• 8. The Rise of the CopycatsThe inability of platforms such as Facebook, Twitter and Youtube to operate in China, has opened the way fora raft of copycat platforms, each with millions of users.3 Subject to the control of Chinese authorities, they areobligated to monitor and filter comments made by users or risk seeing their sites suspended.3 2012 user numbers, sourced from platforms’ own websites and annual reportsSynthesio – Social Media and Censorship in China 8
  • 9. Social Networks Are Mostly Used By Students4The Facebook clones and Social Gaming Platforms making the biggest splash in China are: Renren, formerly Xiaonei (literally, “schoolyard”), was born as a network for re-connecting friends from school years, and had 172 million registered users by the end of 2012. RenRen pretty much looks, feels and does exactly what Facebook does. Douban is popular with special interest groups and communities, and for networking around specific topics, and has over 100 million users. QZone (owned by Tencent), with 700 million+ monthly active users, is China’s largest social gaming platform.Chinese Netizens Have Embraced a Variety of Youtube Clones as a Way toUpload and View VideosA disproportionately high number of Chinese netizens upload videos to the web (28.7%, versus 15.3% in theUSA, 11.5% in the UK, and 9.5% in France).5 The giants in this space are Youku and Tudou, with Xunlei, Qiyi,Ku6 and 56 battling it out for third place.Instant Messaging Platform, QQ, has a Staggering 794 Million Active Users perMonth6QQ numbers (aka: instant messaging accounts) are nearly as ubiquitous in China as phone numbers withpeople under the age of 40. The huge popularity of QQ has underpinned the rise to dominance of Tencent, acompany which owns many of the most popular social media platforms in China.4 Neilsen, May 20125 GlobalWebIndex Social Engagement Benchmark 20126 Source : Tencent, November 2012Synthesio – Social Media and Censorship in China 9
  • 10. A Social Media Presence is a Key Brand Asset in China66% of China’s social media users follow brands and on average each user follows 8 brands. 7 22% of usersclaim they are more likely to consider a brand that has a lot of “friends” or is “liked” by many while 54%would buy a brand if a friend liked or followed it on social media. Furthermore, Chinese consumers are morelikely to trust companies who microblog, suggesting that an official presence helps validate the brand in theeyes of consumers and can significantly impact on overall perception of brand values. Companies alreadyrecognize the value of a social presence in China. 211 of the top 500 global brands have Weibo enterpriseaccounts with an average of 218,000 fans/followers.8In China, Word-of-Mouth Recommendations Are KingChina’s netizens are more likely to consider social networking sites a good source of word-of-mouthinformation on brand experiences than are users in the U.S., at 23% compared to 18% in the US. 90% believethat information about brands on social media is reliable.9 In a country where more people rely on word-of-mouth recommendations than information from news sources and advertising, generating a strong socialmedia presence and opening a direct dialogue with consumers will be crucial for any brand aiming to harnessthis opportunity and prompt consumers along the purchasing cycle.7 Sources: Insites Consulting, September 2012 and DCCI, September 20128 Source: Goldpebble9 Source: Insites Consulting 2011Synthesio – Social Media and Censorship in China 10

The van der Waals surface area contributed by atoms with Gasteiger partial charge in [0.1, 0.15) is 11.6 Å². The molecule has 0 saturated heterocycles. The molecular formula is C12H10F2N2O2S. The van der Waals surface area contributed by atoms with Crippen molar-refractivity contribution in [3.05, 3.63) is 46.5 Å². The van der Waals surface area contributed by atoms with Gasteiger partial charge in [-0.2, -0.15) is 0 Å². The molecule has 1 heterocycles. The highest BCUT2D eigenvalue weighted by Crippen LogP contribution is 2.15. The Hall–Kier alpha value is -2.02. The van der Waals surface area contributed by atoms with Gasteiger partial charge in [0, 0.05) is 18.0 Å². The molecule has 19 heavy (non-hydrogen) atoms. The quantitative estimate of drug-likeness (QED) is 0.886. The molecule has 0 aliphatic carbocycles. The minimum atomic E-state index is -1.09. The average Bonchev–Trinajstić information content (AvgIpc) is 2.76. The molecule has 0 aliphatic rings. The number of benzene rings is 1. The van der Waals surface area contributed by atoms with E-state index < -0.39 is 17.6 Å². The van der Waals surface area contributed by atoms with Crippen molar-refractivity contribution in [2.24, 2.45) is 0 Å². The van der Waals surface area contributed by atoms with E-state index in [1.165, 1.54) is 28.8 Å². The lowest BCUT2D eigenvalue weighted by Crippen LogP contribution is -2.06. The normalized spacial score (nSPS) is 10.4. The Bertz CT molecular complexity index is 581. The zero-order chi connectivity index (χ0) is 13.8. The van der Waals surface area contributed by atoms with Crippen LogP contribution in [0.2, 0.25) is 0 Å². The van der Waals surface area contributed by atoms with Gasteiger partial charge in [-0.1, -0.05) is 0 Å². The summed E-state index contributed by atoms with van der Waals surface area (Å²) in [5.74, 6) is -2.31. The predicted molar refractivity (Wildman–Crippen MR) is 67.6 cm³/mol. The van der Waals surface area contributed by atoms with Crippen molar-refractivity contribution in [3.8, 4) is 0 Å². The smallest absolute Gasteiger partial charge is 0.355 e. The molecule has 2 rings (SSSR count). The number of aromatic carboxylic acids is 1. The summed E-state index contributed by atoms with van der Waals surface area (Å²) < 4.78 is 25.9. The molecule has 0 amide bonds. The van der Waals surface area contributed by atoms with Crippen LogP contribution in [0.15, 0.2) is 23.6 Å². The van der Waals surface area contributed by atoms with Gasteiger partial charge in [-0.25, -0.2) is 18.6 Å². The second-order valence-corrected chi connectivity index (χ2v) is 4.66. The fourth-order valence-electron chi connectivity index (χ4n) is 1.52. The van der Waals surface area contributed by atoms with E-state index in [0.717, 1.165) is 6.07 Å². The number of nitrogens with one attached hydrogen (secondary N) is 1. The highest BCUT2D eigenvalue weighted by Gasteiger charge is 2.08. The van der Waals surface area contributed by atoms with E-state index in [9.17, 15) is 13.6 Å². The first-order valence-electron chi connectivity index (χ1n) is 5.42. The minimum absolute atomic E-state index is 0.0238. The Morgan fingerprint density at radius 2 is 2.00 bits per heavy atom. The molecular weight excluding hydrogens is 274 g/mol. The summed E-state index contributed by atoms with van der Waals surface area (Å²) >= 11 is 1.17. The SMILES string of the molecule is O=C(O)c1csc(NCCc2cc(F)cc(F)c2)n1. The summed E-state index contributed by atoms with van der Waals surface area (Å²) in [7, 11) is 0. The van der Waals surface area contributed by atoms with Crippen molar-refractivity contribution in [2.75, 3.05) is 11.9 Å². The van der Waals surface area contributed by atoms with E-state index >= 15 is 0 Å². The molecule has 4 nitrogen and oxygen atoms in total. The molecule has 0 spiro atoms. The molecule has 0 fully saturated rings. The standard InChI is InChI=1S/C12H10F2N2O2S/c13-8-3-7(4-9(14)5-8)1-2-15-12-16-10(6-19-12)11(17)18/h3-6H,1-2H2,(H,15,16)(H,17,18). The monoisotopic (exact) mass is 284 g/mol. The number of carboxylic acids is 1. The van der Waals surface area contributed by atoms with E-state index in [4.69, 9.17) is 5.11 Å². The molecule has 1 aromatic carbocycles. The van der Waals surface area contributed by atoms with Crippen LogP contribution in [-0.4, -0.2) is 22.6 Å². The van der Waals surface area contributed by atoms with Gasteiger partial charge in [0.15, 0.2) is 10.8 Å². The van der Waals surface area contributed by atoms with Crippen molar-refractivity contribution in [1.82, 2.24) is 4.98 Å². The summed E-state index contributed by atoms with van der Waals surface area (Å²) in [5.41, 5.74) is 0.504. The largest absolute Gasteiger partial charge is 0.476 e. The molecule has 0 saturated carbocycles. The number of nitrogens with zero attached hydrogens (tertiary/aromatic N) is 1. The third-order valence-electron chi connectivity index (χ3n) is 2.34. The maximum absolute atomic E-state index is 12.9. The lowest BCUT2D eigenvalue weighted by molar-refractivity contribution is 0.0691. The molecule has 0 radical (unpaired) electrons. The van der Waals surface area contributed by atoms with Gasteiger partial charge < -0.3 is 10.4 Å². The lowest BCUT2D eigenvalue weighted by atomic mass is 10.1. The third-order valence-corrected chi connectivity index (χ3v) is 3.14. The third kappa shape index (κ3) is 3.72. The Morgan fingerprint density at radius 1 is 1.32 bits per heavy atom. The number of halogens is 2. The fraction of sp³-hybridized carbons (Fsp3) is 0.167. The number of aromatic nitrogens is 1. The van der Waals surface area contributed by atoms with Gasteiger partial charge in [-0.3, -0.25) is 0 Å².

• 11. Tips for Brands!Tap into the Power of the WeiboA combination of the increased popularity of the internet, the development of online payment methods andimprovements in the reliability of logistical services has lead to significant growth in e-commerce in China.This means that microblogging sites are now a significant source of influence for online shoppers.10Tailor Content to Reflect Wider Platform Usage BehavioursUsers in China spend up to an hour per day on video sites such as Youku and Tudou, compared with less than15 minutes spent by Americans on YouTube. The average video is much longer than the shorter snippetswitnessed on YouTube, meaning that brands can afford to disseminate a greater depth of information on thechannel and anticipate longer engagement times.10 DCCI, September 2012Synthesio – Social Media and Censorship in China 11